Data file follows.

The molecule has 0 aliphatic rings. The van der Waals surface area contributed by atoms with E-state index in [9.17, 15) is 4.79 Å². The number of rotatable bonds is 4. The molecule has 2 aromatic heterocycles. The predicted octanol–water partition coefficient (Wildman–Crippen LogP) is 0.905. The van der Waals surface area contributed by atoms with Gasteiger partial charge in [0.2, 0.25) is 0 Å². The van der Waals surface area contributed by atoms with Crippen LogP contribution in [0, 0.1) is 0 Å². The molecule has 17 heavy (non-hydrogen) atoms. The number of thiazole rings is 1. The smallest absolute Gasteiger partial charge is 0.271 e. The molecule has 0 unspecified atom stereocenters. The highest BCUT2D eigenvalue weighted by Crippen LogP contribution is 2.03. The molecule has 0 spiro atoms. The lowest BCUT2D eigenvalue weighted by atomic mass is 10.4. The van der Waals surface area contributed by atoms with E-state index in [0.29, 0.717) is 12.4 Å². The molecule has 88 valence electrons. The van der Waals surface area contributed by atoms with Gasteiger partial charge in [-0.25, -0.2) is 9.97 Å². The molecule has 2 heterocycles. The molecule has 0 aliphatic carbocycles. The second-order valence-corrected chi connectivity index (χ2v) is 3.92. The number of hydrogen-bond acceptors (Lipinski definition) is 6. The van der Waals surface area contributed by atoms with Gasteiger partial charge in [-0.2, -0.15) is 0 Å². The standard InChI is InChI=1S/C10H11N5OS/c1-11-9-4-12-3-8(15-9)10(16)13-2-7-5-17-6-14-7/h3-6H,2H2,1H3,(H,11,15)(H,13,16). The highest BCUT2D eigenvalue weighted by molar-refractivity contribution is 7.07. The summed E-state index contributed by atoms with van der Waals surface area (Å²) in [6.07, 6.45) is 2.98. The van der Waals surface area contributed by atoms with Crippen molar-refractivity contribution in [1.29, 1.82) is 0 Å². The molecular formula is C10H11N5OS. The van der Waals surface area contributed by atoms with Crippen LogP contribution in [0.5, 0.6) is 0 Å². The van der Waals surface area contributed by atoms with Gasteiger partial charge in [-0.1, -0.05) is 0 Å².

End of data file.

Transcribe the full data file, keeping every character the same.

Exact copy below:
The molecule has 0 aliphatic rings. The van der Waals surface area contributed by atoms with E-state index in [9.17, 15) is 4.79 Å². The number of rotatable bonds is 4. The molecule has 2 aromatic heterocycles. The predicted octanol–water partition coefficient (Wildman–Crippen LogP) is 0.905. The van der Waals surface area contributed by atoms with Gasteiger partial charge in [0.2, 0.25) is 0 Å². The van der Waals surface area contributed by atoms with Crippen LogP contribution in [0, 0.1) is 0 Å². The molecule has 17 heavy (non-hydrogen) atoms. The number of thiazole rings is 1. The smallest absolute Gasteiger partial charge is 0.271 e. The molecule has 0 unspecified atom stereocenters. The highest BCUT2D eigenvalue weighted by Crippen LogP contribution is 2.03. The molecule has 0 spiro atoms. The lowest BCUT2D eigenvalue weighted by atomic mass is 10.4. The van der Waals surface area contributed by atoms with E-state index in [0.29, 0.717) is 12.4 Å². The molecule has 88 valence electrons. The van der Waals surface area contributed by atoms with Gasteiger partial charge in [-0.25, -0.2) is 9.97 Å². The molecule has 2 heterocycles. The molecule has 0 aliphatic carbocycles. The second-order valence-corrected chi connectivity index (χ2v) is 3.92. The number of hydrogen-bond acceptors (Lipinski definition) is 6. The van der Waals surface area contributed by atoms with Gasteiger partial charge in [-0.2, -0.15) is 0 Å². The standard InChI is InChI=1S/C10H11N5OS/c1-11-9-4-12-3-8(15-9)10(16)13-2-7-5-17-6-14-7/h3-6H,2H2,1H3,(H,11,15)(H,13,16). The highest BCUT2D eigenvalue weighted by molar-refractivity contribution is 7.07. The summed E-state index contributed by atoms with van der Waals surface area (Å²) in [6.07, 6.45) is 2.98. The van der Waals surface area contributed by atoms with Crippen molar-refractivity contribution in [1.29, 1.82) is 0 Å². The molecular formula is C10H11N5OS. The van der Waals surface area contributed by atoms with Crippen LogP contribution in [0.5, 0.6) is 0 Å². The van der Waals surface area contributed by atoms with Gasteiger partial charge in [-0.1, -0.05) is 0 Å².